You have been, and always shall be, our friend. Star Trek's Leonard Nimoy, who endeared himself to millions of fans as the character Spock, died on Friday, Feb. 27, at his home in L.A.'s Bel Air neighborhood, his wife confirmed to the New York Times. He was 83.
According to Susan Bay Nimoy, the cause of death was "end-stage chronic obstructive pulmonary disease," or COPD, which he revealed he had in February 2014. He was reportedly hospitalized earlier this week.
Nimoy was 82 when he announced he'd been diagnosed with COPD three decades after he quit smoking. "I'm doing OK," he tweeted at the time. "Just can't walk distances. Love my life, family, friends, and followers."
In a separate tweet, he urged fans to stop smoking, signing it the way he signed every tweet: "LLAP," an abbreviation for his signature phrase on Star Trek, "Live long and prosper."
Born in Boston, Mass., in 1931, Nimoy started acting in the 1950s. He had parts in various shows and movies before landing a gig as Mr. Spock in the Star Trek TV series, which ran from 1966 to 1986.
During that time, he also played the role in the live-action movie Star Trek: The Motion Picture and its many sequels, including Star Trek II: The Wrath of Khan, Star Trek III: The Search for Spock, Star Trek IV: The Voyage Home, and Star Trek V: The Final Frontier. More recently, he played Spock Prime in the Star Trek reboots starring Chris Pine and Zachary Quinto.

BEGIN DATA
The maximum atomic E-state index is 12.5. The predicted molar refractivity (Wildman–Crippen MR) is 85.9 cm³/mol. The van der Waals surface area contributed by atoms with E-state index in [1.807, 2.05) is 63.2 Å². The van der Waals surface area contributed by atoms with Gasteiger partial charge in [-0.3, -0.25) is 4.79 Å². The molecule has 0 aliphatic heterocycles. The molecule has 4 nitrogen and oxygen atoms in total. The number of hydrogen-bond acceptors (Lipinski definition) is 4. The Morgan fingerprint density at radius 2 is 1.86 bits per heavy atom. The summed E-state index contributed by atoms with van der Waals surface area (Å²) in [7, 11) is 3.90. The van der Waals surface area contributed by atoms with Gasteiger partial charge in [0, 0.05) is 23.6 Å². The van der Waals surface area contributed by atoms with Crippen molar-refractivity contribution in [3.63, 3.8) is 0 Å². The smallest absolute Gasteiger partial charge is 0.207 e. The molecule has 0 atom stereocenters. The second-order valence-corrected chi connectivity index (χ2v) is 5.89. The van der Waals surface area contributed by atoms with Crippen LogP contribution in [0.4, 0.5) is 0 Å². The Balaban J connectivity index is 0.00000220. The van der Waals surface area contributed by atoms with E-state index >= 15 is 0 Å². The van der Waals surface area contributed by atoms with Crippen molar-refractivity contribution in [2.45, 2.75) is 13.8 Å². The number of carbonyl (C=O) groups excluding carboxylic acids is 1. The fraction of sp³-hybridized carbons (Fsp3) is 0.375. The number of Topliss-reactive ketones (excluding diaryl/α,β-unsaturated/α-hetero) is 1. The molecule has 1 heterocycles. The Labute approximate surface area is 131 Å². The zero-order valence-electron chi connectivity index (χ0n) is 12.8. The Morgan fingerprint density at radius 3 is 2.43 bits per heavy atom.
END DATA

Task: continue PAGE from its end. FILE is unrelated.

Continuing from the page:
Offscreen, he was an accomplished writer who published several books of poetry and photography, as well as the autobiographies I Am Not Spock (in 1975) and I Am Spock (in 1995). He also directed the 1987 movie Three Men and a Baby.
According to the NY Times, Nimoy is survived by his wife, his two children Adam and Julie Nimoy, stepson Aaron Bay Schuck, six grandchildren, one great-grandchild, and an older brother.
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